When is a cherry not a cherry?
The cherry tree at The Breach House is loaded with cherries at the moment, reminding us all of the cherry trees at Haggs Farm which Lawrence describes so vividly in Sons and Lovers and his poem Cherry Robbers.
‘There was a great crop of cherries at the farm. The trees at the back of the house, very large and tall, hung thick with scarlet and crimson drops, under the dark leaves.
… The young man, perched insecurely in the slender branches, rocked till he felt slightly drunk, reached down the boughs, where the scarlet beady cherries hung thickly underneath, and tore off handful after handful of the sleek cool-fleshed fruit. Cherries touched his ears and his neck as he stretched forward, their chill finger-tips sending a flash down his blood. All shades of red, from a golden vermilion to a rich crimson, glowed and met his eyes under a darkness of leaves.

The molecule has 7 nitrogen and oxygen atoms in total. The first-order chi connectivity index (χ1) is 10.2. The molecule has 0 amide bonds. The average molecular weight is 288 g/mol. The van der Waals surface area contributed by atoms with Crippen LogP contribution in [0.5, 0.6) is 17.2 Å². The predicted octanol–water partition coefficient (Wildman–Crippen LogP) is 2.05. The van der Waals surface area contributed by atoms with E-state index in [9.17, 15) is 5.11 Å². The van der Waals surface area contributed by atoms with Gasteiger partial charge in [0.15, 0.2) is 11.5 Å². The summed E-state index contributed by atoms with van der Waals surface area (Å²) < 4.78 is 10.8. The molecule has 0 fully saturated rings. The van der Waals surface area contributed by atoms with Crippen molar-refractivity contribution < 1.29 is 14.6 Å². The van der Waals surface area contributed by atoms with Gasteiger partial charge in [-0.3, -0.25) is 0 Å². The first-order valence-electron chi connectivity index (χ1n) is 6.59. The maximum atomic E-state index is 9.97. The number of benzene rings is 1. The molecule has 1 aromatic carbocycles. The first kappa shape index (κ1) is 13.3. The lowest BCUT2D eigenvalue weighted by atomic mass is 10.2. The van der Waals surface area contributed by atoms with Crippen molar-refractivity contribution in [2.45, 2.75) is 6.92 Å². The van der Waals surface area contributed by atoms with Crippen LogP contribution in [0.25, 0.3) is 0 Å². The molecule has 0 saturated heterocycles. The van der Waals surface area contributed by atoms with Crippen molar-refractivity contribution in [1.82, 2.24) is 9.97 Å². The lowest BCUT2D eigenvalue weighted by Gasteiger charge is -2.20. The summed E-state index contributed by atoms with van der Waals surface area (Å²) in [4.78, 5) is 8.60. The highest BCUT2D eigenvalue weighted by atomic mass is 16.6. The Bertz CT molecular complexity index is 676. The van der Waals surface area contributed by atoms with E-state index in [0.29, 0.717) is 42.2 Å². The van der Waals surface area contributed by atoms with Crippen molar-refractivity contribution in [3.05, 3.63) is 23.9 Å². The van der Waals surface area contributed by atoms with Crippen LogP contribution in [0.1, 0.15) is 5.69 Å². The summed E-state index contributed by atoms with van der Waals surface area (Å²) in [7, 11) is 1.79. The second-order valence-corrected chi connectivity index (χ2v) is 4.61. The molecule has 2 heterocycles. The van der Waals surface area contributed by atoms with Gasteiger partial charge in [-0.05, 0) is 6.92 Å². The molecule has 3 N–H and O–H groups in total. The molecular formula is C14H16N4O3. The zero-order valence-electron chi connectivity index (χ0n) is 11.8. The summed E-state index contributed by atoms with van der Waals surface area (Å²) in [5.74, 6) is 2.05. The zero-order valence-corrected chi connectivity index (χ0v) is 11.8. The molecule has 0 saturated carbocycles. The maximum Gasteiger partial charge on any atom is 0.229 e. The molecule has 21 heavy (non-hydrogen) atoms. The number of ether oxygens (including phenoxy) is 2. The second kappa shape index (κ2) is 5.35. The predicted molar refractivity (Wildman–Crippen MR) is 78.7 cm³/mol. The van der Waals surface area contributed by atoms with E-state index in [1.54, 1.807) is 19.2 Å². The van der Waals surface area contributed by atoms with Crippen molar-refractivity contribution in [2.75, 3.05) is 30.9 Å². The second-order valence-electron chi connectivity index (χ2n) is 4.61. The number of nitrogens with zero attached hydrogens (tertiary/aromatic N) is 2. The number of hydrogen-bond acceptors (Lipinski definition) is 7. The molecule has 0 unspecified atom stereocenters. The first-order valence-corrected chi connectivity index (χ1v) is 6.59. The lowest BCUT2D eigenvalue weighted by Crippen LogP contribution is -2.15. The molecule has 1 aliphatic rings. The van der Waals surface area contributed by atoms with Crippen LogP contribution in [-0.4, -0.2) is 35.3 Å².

Paul Morel having climbed up to pick the cherries, ends up throwing them down at Miriam.
Under the haystack a girl stands laughing at me, With cherries hung round her ears-- Offering me her scarlet fruit: I will see If she has any tears.
from Cherry Robbers
Typical Lawrence – charging nature with eroticism. We’ll never see a cherry in the same way again!